See the First Collection of Revived Israeli Fashion House Maskit

Sharon Tal has designs on revitalizing the colorful Maskit brand, which operated in Israel for 40 years until the mid-1990s, and has even recruited original owner Ruth Dayan to the cause.

Send in e-mailSend in e-mail
Shahar Atwan

After a long stay in Europe, where she worked for Lanvin in Paris and Alexander McQueen in London, designer Sharon Tal returned to Israel in 2011. She wanted to start an independent brand here “that would be both local and international,” she says. Her identification with the values represented by the legendary Israeli brand Maskit motivated her to initiate a meeting with Ruth Dayan, founder of the fashion house. The meeting turned into a series of meetings, and ultimately Tal succeeded in convincing Dayan to revive the brand that was established in the 1950s and closed in 1994.

The second incarnation of the brand was officially announced Thursday, along with the display of its first collection. It was designed by Tal as a tribute to Maskit’s 40 years of activity, and owes an aesthetic debt to the brand’s colorful legacy.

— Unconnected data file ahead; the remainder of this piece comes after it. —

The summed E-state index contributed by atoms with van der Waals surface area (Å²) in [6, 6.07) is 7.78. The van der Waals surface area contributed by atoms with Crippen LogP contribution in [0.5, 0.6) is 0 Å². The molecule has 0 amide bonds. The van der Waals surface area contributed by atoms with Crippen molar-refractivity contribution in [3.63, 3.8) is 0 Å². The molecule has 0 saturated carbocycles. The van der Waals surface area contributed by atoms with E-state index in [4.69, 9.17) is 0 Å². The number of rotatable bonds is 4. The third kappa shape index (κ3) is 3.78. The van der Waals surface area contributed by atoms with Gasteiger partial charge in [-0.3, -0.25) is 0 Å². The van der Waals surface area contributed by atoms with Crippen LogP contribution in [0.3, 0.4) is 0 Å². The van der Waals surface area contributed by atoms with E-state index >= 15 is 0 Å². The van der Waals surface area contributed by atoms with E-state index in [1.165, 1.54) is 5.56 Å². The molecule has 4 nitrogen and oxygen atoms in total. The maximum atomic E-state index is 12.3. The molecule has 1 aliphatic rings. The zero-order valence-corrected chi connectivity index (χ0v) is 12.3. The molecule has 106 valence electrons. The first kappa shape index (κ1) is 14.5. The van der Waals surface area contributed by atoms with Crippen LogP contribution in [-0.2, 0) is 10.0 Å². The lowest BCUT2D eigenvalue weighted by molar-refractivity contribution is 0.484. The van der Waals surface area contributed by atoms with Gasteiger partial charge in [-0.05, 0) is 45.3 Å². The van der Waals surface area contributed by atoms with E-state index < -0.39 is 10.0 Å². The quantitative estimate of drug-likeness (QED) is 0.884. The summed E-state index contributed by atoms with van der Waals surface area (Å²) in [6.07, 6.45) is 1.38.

The collection was preceded by Tal and Dayan's joint trips across the country to find craftswomen who worked with Maskit in the past, plus other skilled artisans. The new Maskit has opened offices and a studio in Tel Aviv’s American Colony and recruited investors, including billionaire industrialist Stef Wertheimer.

Tal hopes to expand the brand's future offerings to dishes and objets d’art, just like the original Maskit format, and to develop original fabrics in Israel. She also envisions opening a new Maskit factory.

Can an initiative of this kind – which in its day was started for nationalist reasons – succeed in the contemporary reality, which operates mainly in the international arena? There is no question that the challenge is great. But a no less interesting question is whether it can mark a new and optimistic chapter in the history of local fashion and stimulate young designers.

The new Maskit collection, modelled by Noam Frost.Credit: Dudi Hasson